And while lenders don't usually charge an early pay-off fee for personal lines of credit, they do have a few other fees of that come with this specific type of loan. An annual fee during the draw period can run you between $25 – $50. A late payment fee can be around 7.5% of the amount that was past due. And if your payment bounces back due to insufficient funds in your account or because of a closed or frozen account, you can also be charged a return payment fee of at least $25.

How should you manage a loan or line of credit?

Regardless of whether a personal loan or personal line of credit is the better fit for you, always make sure you have a plan to pay them off. Generally, you should only try to take on debt you can afford to pay back, but if life happens and your ability to repay your debt is affected, speaking to a financial advisor for personalized advice can help you take control of the situation.

Also, make sure you're comfortable with the interest rate and repayment timeline. Personal loans and personal lines of credit can be powerful tools to help you reach some of your financial and lifestyle goals quicker, but they should always be treated with careful planning.

*Your LightStream loan terms, including APR, may differ based on loan purpose, amount, term length, and your credit profile. Excellent credit is required to qualify for lowest rates. Rate is quoted with AutoPay discount. AutoPay discount is only available prior to loan funding. Rates without AutoPay are 0.50% points higher. Subject to credit approval. Conditions and limitations apply. Advertised rates and terms are subject to change without notice. Payment example: Monthly payments for a $10,000 loan at 3.99% APR with a term of three years would result in 36 monthly payments of $295.20.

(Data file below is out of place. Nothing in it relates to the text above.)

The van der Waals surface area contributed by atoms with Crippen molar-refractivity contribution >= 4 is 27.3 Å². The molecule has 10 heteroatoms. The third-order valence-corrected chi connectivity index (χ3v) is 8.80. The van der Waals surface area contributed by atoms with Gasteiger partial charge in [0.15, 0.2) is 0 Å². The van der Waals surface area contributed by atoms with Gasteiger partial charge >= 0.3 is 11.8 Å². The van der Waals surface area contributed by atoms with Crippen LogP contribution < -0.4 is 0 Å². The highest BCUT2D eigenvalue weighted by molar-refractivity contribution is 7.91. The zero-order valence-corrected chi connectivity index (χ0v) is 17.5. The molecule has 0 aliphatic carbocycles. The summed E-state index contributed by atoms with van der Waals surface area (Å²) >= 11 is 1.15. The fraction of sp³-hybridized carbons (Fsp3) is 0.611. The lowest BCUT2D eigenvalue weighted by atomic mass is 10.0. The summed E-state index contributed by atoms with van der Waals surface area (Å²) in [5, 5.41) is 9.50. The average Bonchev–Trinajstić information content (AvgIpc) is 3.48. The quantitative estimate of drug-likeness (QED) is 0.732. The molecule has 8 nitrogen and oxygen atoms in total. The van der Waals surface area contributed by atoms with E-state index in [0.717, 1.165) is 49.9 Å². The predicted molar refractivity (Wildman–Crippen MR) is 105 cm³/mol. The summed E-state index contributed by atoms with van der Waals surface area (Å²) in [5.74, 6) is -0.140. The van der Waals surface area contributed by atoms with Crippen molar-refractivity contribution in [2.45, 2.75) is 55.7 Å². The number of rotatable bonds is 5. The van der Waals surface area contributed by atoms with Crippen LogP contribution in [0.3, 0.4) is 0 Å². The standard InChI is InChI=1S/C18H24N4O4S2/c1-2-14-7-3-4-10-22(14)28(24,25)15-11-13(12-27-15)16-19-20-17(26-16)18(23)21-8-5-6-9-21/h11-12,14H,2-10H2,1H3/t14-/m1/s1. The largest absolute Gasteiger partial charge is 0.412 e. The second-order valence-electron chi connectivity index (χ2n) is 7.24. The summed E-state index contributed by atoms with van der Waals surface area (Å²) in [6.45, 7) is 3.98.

Editorial Note: Opinions, analyses, reviews or recommendations expressed in this article are those of the Select editorial staff’s alone, and have not been reviewed, approved or otherwise endorsed by any third party.
Rocket Mortgage
Learn More
Terms Apply
Rates could continue to rise - look into refinancing with one of our top picks.
Earn more with a high yield savings account
Learn More
Terms Apply
Fed rate hikes can mean higher rates on savings accounts